Photography can be intimidating. There are hundreds of different cameras, techniques and editing programs. Serious photographers have also developed their own style, mood and Lightroom actions. So where is the non-professional hobbyist to start?

This post was originally titled, “Lessons My Husband Taught Me about Photography”— because that’s exactly what I’m sharing today. Aaron is my photographer-hero, not least because when I realized that I wanted to learn more about the craft, he already had a range of gadgets for me to try. He himself is a hobby photographer, though I personally think he could go professional if he wanted to.

5 Simple Photography Tips for the Hobby Photographer

My current photography routine

I don’t consider myself a serious photographer– not even close. I don’t actually know very many terms or techniques, and I’m not (at the moment) interested in learning them all.

However, I am one of many bloggers who has realized that 1) photography is fun, and 2) good photography improves a blog immensely. And, there’s no need to become a pro in order to take great photos.

So how do I photograph for my blog? Most of the time, I use my Fuji X100S— a small fixed-lens camera that does an amazing job while remaining travel-friendly. Because of its size, this camera is pretty simple. I love it.

I take photos in good lighting, and then I edit them in Adobe Lightroom. Lightroom has tons of cool functions, but I mostly use the controls for exposure, contrast, blacks, sharpness, and saturation. That’s it!

Creating your own photography routine

The one thing that photography tips usually leave out is that– this is STILL an art! You can do whatever you want. There, I said it.

It takes time to develop your own photography habits, but it’s okay to pick and choose which advice you heed and which ones you forget about. This is YOUR art.

5 Simple Photography Tips for the Hobbyist- a minimalist guide to improving your photography

5 Simple Photography Tips for the Hobbyist

So, where do you start? What do you buy? Which course do you take? What editing program do you purchase?

The answer? Start now. Use your camera. Don’t buy anything– yet.

Tip #1: Take a lot of photos and delete most of them.

Aaron’s number one tip for improvement? Take lots and lots of photos. But don’t stop there– look through them and delete most of them, except for a few extraordinary shots. For example, go on a hike and bring your camera. Try taking fifty or even a hundred shots. Once you return home, select two or three of your favorites. Look at those and ask yourself why you like them. Do more of that next time.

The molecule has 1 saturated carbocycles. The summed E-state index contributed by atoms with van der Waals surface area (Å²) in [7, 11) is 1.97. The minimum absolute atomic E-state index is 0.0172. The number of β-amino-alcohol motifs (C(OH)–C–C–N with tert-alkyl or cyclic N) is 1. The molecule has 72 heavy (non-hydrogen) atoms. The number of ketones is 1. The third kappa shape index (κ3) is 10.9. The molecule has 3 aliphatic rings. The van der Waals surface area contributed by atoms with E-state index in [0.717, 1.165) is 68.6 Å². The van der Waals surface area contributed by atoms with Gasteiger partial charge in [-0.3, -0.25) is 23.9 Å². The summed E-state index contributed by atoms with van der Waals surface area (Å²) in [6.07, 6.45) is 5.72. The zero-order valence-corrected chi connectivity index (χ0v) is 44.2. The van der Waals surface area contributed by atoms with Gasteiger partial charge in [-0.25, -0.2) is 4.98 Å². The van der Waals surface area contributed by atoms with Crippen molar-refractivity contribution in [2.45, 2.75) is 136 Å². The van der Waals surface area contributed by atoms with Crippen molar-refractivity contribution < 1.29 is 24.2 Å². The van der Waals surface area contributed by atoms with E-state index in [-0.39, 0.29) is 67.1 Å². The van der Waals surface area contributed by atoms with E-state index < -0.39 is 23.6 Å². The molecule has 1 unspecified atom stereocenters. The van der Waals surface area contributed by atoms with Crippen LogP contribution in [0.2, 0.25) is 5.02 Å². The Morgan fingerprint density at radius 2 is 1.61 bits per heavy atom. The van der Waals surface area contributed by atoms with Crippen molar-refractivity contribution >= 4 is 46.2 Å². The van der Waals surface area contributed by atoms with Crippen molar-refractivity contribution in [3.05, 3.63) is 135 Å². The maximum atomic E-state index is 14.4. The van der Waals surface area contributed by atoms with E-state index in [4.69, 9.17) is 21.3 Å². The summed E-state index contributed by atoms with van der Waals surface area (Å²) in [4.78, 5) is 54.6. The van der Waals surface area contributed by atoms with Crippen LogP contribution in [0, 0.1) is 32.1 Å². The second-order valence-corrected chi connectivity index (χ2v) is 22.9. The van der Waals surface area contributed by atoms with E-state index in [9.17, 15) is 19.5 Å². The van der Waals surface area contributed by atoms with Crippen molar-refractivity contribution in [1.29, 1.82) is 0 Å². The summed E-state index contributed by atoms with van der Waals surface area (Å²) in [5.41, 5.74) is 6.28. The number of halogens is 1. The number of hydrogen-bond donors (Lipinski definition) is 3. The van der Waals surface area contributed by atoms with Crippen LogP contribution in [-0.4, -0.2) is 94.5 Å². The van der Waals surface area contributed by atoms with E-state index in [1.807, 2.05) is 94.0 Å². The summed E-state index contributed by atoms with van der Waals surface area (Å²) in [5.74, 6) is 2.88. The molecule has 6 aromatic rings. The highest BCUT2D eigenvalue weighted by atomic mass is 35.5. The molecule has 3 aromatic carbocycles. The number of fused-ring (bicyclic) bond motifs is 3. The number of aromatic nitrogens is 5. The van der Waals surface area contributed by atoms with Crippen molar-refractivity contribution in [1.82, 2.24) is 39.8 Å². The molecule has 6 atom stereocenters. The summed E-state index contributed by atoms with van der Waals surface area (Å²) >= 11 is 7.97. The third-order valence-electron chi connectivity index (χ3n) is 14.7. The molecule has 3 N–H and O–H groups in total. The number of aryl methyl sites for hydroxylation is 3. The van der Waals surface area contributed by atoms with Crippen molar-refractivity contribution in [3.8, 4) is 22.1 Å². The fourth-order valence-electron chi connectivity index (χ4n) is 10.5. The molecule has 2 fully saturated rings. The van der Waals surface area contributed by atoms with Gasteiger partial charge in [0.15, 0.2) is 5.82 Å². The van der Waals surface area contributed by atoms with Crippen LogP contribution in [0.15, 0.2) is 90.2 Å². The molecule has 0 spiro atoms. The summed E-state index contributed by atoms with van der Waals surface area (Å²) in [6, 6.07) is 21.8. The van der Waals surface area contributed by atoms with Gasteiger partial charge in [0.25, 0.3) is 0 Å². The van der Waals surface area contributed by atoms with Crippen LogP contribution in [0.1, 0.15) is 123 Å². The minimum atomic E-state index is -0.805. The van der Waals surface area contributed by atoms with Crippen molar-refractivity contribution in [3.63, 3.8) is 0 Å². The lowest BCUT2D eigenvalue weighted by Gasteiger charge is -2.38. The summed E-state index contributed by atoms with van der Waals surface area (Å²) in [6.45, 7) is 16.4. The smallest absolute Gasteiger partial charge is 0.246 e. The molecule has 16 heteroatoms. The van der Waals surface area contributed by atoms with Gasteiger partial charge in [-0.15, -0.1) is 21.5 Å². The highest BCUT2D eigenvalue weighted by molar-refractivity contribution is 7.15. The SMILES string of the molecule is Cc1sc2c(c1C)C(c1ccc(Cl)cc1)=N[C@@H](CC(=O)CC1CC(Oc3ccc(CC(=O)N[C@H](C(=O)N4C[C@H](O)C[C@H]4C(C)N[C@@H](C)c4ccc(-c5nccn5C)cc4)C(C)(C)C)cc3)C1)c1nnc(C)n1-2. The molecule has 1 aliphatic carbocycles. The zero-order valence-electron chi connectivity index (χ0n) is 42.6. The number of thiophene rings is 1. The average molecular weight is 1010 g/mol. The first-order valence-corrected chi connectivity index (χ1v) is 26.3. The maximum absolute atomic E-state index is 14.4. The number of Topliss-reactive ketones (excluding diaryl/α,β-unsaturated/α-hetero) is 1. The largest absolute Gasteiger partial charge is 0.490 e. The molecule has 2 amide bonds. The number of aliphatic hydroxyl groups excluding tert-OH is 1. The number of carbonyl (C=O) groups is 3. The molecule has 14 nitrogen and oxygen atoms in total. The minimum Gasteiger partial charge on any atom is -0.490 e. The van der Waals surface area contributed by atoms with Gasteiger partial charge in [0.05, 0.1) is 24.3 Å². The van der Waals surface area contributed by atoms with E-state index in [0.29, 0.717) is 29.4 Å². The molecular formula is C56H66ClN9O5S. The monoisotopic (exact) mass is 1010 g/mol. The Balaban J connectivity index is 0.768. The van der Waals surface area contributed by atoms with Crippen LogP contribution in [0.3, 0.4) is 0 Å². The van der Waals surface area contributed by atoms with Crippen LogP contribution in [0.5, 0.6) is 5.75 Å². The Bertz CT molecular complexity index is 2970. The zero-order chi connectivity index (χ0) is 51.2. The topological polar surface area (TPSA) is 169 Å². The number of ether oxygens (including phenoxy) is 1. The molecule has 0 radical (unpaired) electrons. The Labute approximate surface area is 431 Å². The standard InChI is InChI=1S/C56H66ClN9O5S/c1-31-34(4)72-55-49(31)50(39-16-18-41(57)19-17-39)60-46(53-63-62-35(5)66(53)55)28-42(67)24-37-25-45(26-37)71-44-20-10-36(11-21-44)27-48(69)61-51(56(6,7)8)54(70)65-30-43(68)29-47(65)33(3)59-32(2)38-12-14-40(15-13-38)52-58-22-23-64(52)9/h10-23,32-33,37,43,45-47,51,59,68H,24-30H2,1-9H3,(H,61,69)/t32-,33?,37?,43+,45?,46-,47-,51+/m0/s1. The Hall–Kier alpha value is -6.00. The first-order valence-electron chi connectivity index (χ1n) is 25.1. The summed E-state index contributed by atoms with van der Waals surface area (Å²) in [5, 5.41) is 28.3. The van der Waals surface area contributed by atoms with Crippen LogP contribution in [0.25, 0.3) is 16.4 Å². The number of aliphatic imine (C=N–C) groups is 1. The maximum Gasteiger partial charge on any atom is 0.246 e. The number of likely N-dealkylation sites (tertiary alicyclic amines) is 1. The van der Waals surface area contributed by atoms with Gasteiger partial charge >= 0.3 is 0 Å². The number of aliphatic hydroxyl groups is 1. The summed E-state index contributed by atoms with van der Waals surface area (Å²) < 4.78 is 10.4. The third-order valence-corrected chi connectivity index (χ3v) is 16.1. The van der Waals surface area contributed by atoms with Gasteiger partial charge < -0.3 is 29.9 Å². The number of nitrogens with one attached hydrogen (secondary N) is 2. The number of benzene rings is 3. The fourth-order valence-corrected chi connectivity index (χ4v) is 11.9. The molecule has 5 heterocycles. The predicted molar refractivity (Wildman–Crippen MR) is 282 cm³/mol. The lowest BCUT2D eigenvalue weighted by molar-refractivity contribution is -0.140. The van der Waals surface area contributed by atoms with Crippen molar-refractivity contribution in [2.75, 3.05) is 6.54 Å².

Tip #2: Photograph a variety of subjects.

The way you approach lighting and composition can vary depending on your subject. Try photographing people, landscapes, food, flowers, animals– anything around you. Get a feel for how their colors and textures respond differently to the lens. Then use your critical eye to judge what worked well and what did not.

Tip #3: Your camera doesn’t matter as much as you think (at first).

So many people think that in order to become “good” at photography, you need a gigantic Nikon. This just isn’t true. A well-practiced hobbyist with an iPhone is better than a complete amateur with a Leica. So work with what you have. Figure out what you like and don’t like; soon, many of your shots will look better than most of the ones on the internet. Once you’ve completely mastered photography on your current equipment, then perhaps it’s time to look into new gadgets.

Tip #4: Pretend you can’t edit.

I have often done a sloppy job with the original photo, telling myself I’ll just improve it later. However, while cropping and editing can be a great help, a bad shot is just a bad shot. Instead, see what you can do to get the perfect shot that needs absolutely no editing. If that’s your starting point, then imagine how much better the outcome will be!

Tip #5: Scale back the edits you do make.

The telltale sign of an amateur is over-editing. Whether on Instagram, PicMonkey or in Photoshop, it’s easy to go completely overboard with color saturation, exposure, and contrast. Once you think you’re done editing the photo, compare it with the original. Do you like the changes? Or does it look overdone? If it looks overdone, scale back some of the edits.

Yunnan Province 12

What are your tips for taking better photos? I’d love to know!